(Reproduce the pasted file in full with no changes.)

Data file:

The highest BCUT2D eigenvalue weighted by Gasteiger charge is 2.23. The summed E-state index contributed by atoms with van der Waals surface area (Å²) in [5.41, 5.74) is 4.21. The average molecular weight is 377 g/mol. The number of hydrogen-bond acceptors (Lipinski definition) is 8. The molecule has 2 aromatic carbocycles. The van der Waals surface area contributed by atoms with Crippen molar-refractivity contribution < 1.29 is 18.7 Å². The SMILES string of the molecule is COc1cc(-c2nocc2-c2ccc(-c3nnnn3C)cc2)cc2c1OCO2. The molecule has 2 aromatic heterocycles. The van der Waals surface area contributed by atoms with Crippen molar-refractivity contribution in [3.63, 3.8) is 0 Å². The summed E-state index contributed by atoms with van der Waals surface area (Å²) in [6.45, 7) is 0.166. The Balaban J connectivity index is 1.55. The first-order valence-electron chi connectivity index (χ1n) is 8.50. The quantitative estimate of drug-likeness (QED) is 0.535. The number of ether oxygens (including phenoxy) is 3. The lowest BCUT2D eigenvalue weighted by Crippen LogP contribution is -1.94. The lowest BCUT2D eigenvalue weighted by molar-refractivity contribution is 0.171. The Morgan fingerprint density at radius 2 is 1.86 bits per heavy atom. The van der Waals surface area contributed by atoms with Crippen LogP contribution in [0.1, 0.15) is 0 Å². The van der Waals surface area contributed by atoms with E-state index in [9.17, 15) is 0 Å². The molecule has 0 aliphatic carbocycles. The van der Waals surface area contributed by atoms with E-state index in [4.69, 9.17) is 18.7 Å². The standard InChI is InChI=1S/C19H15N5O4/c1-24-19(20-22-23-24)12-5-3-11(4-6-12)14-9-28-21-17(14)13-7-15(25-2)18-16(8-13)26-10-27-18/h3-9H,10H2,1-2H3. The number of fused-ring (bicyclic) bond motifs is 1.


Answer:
The highest BCUT2D eigenvalue weighted by Gasteiger charge is 2.23. The summed E-state index contributed by atoms with van der Waals surface area (Å²) in [5.41, 5.74) is 4.21. The average molecular weight is 377 g/mol. The number of hydrogen-bond acceptors (Lipinski definition) is 8. The molecule has 2 aromatic carbocycles. The van der Waals surface area contributed by atoms with Crippen molar-refractivity contribution < 1.29 is 18.7 Å². The SMILES string of the molecule is COc1cc(-c2nocc2-c2ccc(-c3nnnn3C)cc2)cc2c1OCO2. The molecule has 2 aromatic heterocycles. The van der Waals surface area contributed by atoms with Crippen molar-refractivity contribution in [3.63, 3.8) is 0 Å². The summed E-state index contributed by atoms with van der Waals surface area (Å²) in [6.45, 7) is 0.166. The Balaban J connectivity index is 1.55. The first-order valence-electron chi connectivity index (χ1n) is 8.50. The quantitative estimate of drug-likeness (QED) is 0.535. The number of ether oxygens (including phenoxy) is 3. The lowest BCUT2D eigenvalue weighted by Crippen LogP contribution is -1.94. The lowest BCUT2D eigenvalue weighted by molar-refractivity contribution is 0.171. The Morgan fingerprint density at radius 2 is 1.86 bits per heavy atom. The van der Waals surface area contributed by atoms with Crippen LogP contribution in [0.1, 0.15) is 0 Å². The van der Waals surface area contributed by atoms with E-state index in [9.17, 15) is 0 Å². The molecule has 0 aliphatic carbocycles. The van der Waals surface area contributed by atoms with E-state index in [4.69, 9.17) is 18.7 Å². The standard InChI is InChI=1S/C19H15N5O4/c1-24-19(20-22-23-24)12-5-3-11(4-6-12)14-9-28-21-17(14)13-7-15(25-2)18-16(8-13)26-10-27-18/h3-9H,10H2,1-2H3. The number of fused-ring (bicyclic) bond motifs is 1.